While quarantining at home, it is still very important to continue the practice of social distancing and sanitizing your living space daily, especially if you are living with young children or the elderly.
The National Department of Health has indicated that evidence from several other countries seems to show that older people and those living with compromised immune systems, cardiovascular disease and hypertension, are more at risk of contracting severe symptoms of the virus.
Young children can also be at risk and it is suggested that you reduce contact with your children as much as you can. It is important to explain as best you can why the country is in lockdown and that staying at home is essential in keeping the family, as well as the community, safe from possible transmissions.
Whether you have been confirmed positive for the virus or not, it is still vital to wash your hands several times during the day, using warm water and soap. Scrub your hands for at least 20 seconds before rinsing and drying them properly. Cover your mouth and nose with your arm or a tissue when you sneeze or cough.
Make sure you dispose of these dirty tissues in a lined rubbish bin, before washing your hands thoroughly. Touching your nose, eyes and mouth with unwashed hands can spread the virus.
The Department of Health has said it is important to use your own toothbrushes, eating utensils, cups, glasses, towels, dishes and linen and to prepare food for yourself and not others.
If you are in isolation for having been suspected of coming into contact with someone who has tested positive for COVID-19 and live with other people, avoid contact with the family as far as possible.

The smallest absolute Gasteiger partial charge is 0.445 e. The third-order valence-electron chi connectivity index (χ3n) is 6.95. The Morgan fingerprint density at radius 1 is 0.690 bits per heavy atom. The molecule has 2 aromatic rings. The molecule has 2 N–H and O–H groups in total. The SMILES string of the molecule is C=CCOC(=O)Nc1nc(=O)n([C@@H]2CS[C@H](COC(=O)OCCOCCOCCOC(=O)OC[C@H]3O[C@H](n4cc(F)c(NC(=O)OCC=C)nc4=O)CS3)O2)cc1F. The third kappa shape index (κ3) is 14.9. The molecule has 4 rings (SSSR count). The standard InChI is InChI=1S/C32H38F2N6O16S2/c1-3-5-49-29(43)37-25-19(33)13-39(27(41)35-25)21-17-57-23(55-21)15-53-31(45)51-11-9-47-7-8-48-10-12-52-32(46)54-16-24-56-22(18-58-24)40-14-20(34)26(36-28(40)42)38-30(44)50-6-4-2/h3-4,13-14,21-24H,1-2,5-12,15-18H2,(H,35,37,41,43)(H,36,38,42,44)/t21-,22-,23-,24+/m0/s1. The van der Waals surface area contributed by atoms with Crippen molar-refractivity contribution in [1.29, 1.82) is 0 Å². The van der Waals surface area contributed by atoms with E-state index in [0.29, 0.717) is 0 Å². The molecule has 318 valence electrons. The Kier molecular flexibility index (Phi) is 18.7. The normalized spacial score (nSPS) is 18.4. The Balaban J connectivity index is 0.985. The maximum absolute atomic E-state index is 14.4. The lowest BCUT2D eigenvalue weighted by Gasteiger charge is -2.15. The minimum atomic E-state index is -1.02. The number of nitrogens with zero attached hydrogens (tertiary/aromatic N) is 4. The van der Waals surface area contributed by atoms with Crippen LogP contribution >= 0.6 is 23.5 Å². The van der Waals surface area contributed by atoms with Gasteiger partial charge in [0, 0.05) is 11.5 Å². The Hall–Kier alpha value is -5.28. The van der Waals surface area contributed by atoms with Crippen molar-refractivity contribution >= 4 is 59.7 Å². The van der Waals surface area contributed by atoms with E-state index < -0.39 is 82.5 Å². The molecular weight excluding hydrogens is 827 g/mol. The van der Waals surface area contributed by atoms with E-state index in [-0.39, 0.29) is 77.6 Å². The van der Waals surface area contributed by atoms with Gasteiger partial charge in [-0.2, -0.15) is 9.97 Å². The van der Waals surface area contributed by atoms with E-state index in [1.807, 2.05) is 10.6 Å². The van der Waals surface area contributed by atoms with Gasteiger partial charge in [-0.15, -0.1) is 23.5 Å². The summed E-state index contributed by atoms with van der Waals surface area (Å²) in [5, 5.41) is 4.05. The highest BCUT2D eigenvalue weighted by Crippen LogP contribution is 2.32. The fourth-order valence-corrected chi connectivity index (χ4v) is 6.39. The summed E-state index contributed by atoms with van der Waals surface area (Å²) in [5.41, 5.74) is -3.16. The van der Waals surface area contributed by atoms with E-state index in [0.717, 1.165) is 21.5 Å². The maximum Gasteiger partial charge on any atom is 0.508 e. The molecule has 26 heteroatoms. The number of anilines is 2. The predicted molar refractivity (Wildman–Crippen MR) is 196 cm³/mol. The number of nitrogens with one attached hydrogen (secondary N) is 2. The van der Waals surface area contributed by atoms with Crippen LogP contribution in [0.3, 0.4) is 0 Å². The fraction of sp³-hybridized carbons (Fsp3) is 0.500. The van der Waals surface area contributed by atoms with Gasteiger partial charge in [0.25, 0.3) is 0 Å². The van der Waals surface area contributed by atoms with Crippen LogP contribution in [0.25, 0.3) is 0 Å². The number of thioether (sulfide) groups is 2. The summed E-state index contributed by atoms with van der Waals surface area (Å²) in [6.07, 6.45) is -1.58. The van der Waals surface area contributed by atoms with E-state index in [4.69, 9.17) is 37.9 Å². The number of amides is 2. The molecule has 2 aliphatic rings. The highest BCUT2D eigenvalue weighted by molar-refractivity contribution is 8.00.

During isolation, you should sleep in a separate area from the rest of the household and avoid shared spaces like the lounge and kitchen, if possible. Keep the house well-ventilated with windows open to allow fresh air in.
Ensure you clean and sanitize your living area, especially surfaces like the kitchen counter and sink tops after use and avoid touching these surfaces once they have been cleaned.
If you share a bathroom with other people in the house, wipe down and clean the area after every single use.
If someone you are living with has presented mild symptoms of the virus and has been told to isolate at home, there should only be one designated carer in the house to look after the person who is sick.
The carer will have to keep a two-metre distance from the infected person and, if possible, wear a disposable mask and single-use gloves. Once you have had contact with the infected person, wash your hands thoroughly and, if you can, wash the clothes you were wearing while caring for them to ensure the virus does not cling to your clothing.
By Chelsea Pieterse